To monitor the rural drinking water supply systems in villages, the Ministry of Jal Shakti has decided to deploy IoT devices to monitor the implementation of Jal Jeevan Mission (JJM) in more than six lakh villages.
For this, JJM in collaboration with Tata Community Initiatives Trust (TCIT) and Tata Trusts recently completed pilot projects in several remote villages of five states – Uttarakhand, Rajasthan, Gujarat, Maharashtra, and Himachal Pradesh.
A key feature of these pilots has been the use of frugal yet sturdy sensors, which makes the solution scalable and sustainable. The Internet of Things (IoT) based remote monitoring provides near real-time information without any manual intervention by using sensors. This would not only allow effective monitoring and management on-ground, but also enable real-time visibility to state water supply/ PHED officials, and citizens.
The pilots also demonstrated a first-of-its-kind comprehensive (source to tap) remote monitoring and control system in a completely off-grid (using solar and battery only) rural environment in Sirohi district, Rajasthan.
Several types of sensors have been deployed including flow meters, ground water level sensors, chlorine analyzers, pressure sensors, pump controller etc. to measure all the relevant aspects of water service delivery – quantity, duration, quality, pressure, and sustainability – in addition to providing operational efficiencies. The cloud and analytics powered IoT Platform is integrated with a GIS (Geographical Information System) providing a robust decision support system.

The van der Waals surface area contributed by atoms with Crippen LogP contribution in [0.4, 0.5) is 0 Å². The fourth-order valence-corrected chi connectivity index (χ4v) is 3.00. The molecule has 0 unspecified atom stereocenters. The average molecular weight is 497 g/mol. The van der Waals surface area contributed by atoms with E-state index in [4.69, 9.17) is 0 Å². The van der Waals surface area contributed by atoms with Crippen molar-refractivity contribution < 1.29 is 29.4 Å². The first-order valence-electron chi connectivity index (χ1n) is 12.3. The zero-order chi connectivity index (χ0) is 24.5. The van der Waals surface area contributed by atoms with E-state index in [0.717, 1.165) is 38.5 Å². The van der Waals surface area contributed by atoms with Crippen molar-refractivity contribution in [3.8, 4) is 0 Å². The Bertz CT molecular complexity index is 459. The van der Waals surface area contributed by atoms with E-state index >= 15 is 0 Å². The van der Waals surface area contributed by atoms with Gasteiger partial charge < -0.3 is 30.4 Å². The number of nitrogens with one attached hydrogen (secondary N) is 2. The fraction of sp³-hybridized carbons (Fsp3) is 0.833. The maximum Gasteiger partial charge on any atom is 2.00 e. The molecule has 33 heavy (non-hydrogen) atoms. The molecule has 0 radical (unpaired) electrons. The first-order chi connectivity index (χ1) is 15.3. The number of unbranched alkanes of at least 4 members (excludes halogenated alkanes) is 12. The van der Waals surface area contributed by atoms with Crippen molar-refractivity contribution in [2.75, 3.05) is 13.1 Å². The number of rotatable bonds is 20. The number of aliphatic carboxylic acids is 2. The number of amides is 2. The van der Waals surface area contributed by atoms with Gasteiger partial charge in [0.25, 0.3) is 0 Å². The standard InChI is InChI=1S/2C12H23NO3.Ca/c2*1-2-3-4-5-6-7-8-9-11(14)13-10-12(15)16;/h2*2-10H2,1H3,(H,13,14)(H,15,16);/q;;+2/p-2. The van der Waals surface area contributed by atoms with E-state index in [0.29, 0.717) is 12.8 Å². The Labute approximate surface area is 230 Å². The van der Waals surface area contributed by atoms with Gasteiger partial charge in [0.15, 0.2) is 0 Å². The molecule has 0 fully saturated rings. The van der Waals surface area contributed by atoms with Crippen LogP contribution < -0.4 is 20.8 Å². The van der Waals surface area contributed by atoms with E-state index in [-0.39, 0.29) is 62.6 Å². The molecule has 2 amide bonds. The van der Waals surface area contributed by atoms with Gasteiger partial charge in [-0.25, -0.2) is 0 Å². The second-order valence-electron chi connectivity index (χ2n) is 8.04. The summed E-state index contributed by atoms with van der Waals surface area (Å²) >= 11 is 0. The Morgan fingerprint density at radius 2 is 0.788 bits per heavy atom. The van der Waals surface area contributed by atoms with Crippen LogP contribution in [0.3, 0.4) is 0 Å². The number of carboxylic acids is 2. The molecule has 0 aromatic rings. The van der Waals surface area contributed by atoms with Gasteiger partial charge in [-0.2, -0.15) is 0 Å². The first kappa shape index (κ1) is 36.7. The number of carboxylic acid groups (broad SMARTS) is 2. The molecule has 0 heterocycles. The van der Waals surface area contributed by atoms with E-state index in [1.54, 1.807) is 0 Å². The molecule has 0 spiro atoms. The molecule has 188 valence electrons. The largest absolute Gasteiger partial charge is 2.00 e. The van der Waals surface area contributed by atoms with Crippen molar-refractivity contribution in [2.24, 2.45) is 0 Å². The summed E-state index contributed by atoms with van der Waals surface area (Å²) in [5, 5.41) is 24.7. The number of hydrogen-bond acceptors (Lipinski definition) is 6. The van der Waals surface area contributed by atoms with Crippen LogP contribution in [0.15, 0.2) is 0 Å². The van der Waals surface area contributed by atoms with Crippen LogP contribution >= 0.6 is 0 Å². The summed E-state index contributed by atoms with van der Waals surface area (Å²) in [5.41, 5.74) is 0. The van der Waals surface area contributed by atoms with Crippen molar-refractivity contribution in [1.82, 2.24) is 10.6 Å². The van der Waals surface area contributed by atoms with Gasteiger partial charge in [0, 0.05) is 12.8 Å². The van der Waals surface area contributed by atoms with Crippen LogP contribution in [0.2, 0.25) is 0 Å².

The pilots have led to several outcomes as it has helped identify distribution issues – such as outages, leakages, low pressure, etc. and led to resolution across sites. It recently alerted both officials and community regarding fast depleting groundwater levels, that led the villagers to build a source strengthening structure to recharge their borewell. Other benefits observed include efficient and responsible use of water by the community and reduced cost of operations through data-enabled leak detection, predictive maintenance, and automation.
Villages have a small TV screen installed with a visual dashboard in local vernacular, that helps the VWSC/ PaniSamiti take corrective actions.
Customizing IoT for rural India is critical considering the Wi-Fi broadband and cellular connectivity. In fact, most locations in rural water networks lack easy access to the grid for powering such IoT devices, which is in an urban setting.
“It requires using a combination of technologies such as RF and cellular for communications, and using solar or battery-based powering mechanisms for difficult to access locations. Further, optimizing data transmission rates can play an important role in enhancing battery life and keeping operating costs low”, mentions Siddhant Masson, Project Lead – IoT based Smart Water Management, TCIT.
Several States, including Gujarat, Bihar, Haryana, and Arunachal Pradesh, have already rolled out tenders for IoT-based remote monitoring systems ranging from 500 villages to several districts. Further, States like Sikkim, Manipur, Goa, Maharashtra, Uttarakhand have started the process to roll-out this technology.
Jal Jeevan Mission (JJM), Union Government’s flagship programme, which is implemented in partnership with States/UTs to provide tap water connection to every rural household by 2024 envisions creating a Digital Wall and Remote Command & Control Centre for monitoring and managing supply of prescribed quality water in adequate quantity i.e. 55 Litres Per Capita per Day (LPCD) every day through household tap connections across all rural villages.